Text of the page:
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They Might Be Giants: how Giants Gaming became a playoff contender

by theScore Staff Jun 9 2015
Thumbnail image courtesy of EU LCS / LCS SCreengrab

A 3-1 record in the first two weeks has spectators buzzing about Giants Gaming. Yet last Spring, the Giants went 2-0 in Week 1 and ended the split playing a tie-breaker game to avoid auto-relegation. Since the Giants’ victories are against teams currently sitting in the bottom half of the standings, it’s hard to determine whether they've actually improved.

It isn't that the team has moved away from the PePiiNeRo show. PePiiNeRo still does a majority of the team's damage to champions, out-damaging the rest of his team in all games except the match against Elements. His percentage of team damage dealt to champions is at 35.5 percent, which is the second highest in the European LCS so far.

Their team-fight positioning and target prioritizing still needs a lot of work. Werlyb can play Jax well, and Maokai is generally a favorite of weaker mechanical top laners because of his targetable root, spammable ultimate, and absurd tankiness with minimal itemization. His Gnar, however, left much to be desired and Giants’ Gnar games stand out as their least convincing.

Giants are a stronger team this split. They took their greatest assets from last split and developed a rotation-based strategy centered around controlling side minion waves. Last split, Giants had the most success when Werlyb played Jax and could split the enemy team’s attention. When they could not acquire Jax in draft, PePiiNeRo would move around the map, try to catch a player reacting to his initiative, and hope that the rest of his team would take an objective.

It wasn't organized; now it is.

This split, the Giants have formulated strategies that rely on split-pushing and getting picks over team-fighting. The primary key to their wins so far has been in pushing out the side waves after every play.

Effectively, by constantly pushing out side waves, Giants can both move into the enemy team’s jungle more easily and also compensate for poor team fighting. If they misplay a team fight, their opponents are unable to take objectives because they must contend with oppressive minion sieges.

With high damage numbers PePii is still central to Giants' strategy

As a strategy, pushing minion waves between taking each objective seems straightforward, but it hinges on specific requirements. For this strategy to work, Giants have been relying on getting foreknowledge of lane matchups, propping up at least one lane, and felling the first tier turret in mid lane early.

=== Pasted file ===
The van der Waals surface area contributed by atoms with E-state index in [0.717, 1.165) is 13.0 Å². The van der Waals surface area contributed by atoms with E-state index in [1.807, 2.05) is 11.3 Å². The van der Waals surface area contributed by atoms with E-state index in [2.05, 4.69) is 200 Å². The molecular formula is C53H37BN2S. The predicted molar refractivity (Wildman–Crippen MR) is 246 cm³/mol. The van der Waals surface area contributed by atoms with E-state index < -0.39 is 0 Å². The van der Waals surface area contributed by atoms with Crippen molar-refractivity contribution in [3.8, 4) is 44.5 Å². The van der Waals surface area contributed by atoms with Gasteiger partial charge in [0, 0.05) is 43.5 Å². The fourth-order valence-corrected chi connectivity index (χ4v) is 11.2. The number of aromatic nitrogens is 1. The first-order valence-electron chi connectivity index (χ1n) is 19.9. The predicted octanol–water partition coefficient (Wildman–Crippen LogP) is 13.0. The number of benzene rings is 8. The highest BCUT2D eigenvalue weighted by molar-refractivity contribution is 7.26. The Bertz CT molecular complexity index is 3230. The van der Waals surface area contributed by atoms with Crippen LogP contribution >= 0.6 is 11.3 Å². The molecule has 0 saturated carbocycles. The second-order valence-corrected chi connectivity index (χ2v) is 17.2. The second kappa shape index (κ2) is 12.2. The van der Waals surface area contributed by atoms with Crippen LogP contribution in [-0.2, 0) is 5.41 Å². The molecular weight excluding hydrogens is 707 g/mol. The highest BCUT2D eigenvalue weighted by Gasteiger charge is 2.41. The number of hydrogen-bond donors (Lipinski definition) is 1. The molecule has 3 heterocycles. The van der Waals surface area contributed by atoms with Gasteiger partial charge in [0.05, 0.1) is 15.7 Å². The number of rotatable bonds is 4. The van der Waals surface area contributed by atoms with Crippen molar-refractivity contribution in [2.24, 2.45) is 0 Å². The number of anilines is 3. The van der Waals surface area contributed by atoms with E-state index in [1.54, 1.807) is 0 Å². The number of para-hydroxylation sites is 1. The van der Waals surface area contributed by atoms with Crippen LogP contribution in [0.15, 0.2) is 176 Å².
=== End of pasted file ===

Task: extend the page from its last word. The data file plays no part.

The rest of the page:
Their game against Elements was the game where the Giants executed this strategy the best. In at least three of their games, Elements have placed wards near the enemy base to scout the lane matchup. Evelynn is a great jungle pick to do this, as Fr3deric was able to pass unseen and place the ward.

The lane scouting ward

The ward allowed the Giants to set up standard 1v1 top and 2v2 lanes. Evelynn could take advantage of Elements selecting a lower pressure jungler to gank top lane repeatedly and control the lane against Hecarim. The benefit of ganking the top lane meant that Giants could acquire the Teleport advantage in skirmishes.

When Dexter counter-ganked, PePiiNeRo reacted well by all-ining on mid lane to get a lead on the team’s main split-pushing threat, Diana. He used his knowledge of the jungler’s location well, reacting immediately without fear of retaliation.

From there, the Giants had the early setup they needed to set vision down in top side. This allowed them to have control in a fight, back, set up the minion waves, and secure the dragon. Then they immediately could pressure the mid lane and take the tower to open up for invasions.

Fr3deric's Evelynn pickup proved instramental to Giants' success against Elements

By challenging blue and red buffs at spawn, Giants could continuously get picks to maintain dragon control. By pushing out waves, Elements' members were forced to split off and try to react to minions, which allowed the Giants to surround them. Giants also managed to do this with a long range Xerath against the Copenhagen Wolves, and by using Jax to split focus against SK Gaming.